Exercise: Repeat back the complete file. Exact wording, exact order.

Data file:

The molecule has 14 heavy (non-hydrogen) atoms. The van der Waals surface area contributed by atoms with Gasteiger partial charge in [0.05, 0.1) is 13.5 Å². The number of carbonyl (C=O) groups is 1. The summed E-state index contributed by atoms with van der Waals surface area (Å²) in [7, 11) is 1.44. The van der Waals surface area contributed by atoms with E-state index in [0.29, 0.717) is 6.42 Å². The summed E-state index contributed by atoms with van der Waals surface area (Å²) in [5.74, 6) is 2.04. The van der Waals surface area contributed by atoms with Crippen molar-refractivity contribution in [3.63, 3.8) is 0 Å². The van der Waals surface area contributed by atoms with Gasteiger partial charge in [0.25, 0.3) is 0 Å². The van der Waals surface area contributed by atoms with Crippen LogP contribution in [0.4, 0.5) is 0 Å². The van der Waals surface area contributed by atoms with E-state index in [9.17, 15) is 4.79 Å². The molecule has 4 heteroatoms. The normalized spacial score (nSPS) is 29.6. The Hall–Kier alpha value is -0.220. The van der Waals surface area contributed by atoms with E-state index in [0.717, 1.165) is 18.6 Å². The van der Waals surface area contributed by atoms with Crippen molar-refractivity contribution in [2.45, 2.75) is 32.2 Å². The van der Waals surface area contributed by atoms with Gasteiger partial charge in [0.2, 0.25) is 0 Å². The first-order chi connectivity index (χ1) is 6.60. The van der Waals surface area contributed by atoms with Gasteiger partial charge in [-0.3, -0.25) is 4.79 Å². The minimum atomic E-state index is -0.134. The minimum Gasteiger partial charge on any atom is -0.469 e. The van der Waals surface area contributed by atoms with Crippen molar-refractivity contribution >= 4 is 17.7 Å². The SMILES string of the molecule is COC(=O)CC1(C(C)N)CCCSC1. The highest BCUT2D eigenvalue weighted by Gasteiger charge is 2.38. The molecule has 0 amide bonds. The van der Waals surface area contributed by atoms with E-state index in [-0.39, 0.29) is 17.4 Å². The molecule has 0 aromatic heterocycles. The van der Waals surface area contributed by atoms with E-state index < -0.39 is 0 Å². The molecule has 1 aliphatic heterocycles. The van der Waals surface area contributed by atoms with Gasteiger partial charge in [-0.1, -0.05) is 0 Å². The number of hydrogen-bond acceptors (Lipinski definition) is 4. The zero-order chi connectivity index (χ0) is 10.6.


The molecule has 14 heavy (non-hydrogen) atoms. The van der Waals surface area contributed by atoms with Gasteiger partial charge in [0.05, 0.1) is 13.5 Å². The number of carbonyl (C=O) groups is 1. The summed E-state index contributed by atoms with van der Waals surface area (Å²) in [7, 11) is 1.44. The van der Waals surface area contributed by atoms with E-state index in [0.29, 0.717) is 6.42 Å². The summed E-state index contributed by atoms with van der Waals surface area (Å²) in [5.74, 6) is 2.04. The van der Waals surface area contributed by atoms with Crippen molar-refractivity contribution in [3.63, 3.8) is 0 Å². The van der Waals surface area contributed by atoms with Gasteiger partial charge in [0.25, 0.3) is 0 Å². The van der Waals surface area contributed by atoms with Crippen LogP contribution in [0.4, 0.5) is 0 Å². The van der Waals surface area contributed by atoms with E-state index in [9.17, 15) is 4.79 Å². The molecule has 4 heteroatoms. The normalized spacial score (nSPS) is 29.6. The Hall–Kier alpha value is -0.220. The van der Waals surface area contributed by atoms with E-state index in [0.717, 1.165) is 18.6 Å². The van der Waals surface area contributed by atoms with Crippen molar-refractivity contribution in [2.45, 2.75) is 32.2 Å². The van der Waals surface area contributed by atoms with Gasteiger partial charge in [0.2, 0.25) is 0 Å². The first-order chi connectivity index (χ1) is 6.60. The van der Waals surface area contributed by atoms with Gasteiger partial charge in [-0.3, -0.25) is 4.79 Å². The minimum atomic E-state index is -0.134. The minimum Gasteiger partial charge on any atom is -0.469 e. The van der Waals surface area contributed by atoms with Crippen molar-refractivity contribution >= 4 is 17.7 Å². The SMILES string of the molecule is COC(=O)CC1(C(C)N)CCCSC1. The highest BCUT2D eigenvalue weighted by Gasteiger charge is 2.38. The molecule has 0 amide bonds. The van der Waals surface area contributed by atoms with E-state index in [-0.39, 0.29) is 17.4 Å². The molecule has 0 aromatic heterocycles. The van der Waals surface area contributed by atoms with E-state index < -0.39 is 0 Å². The molecule has 1 aliphatic heterocycles. The van der Waals surface area contributed by atoms with Gasteiger partial charge in [-0.1, -0.05) is 0 Å². The number of hydrogen-bond acceptors (Lipinski definition) is 4. The zero-order chi connectivity index (χ0) is 10.6.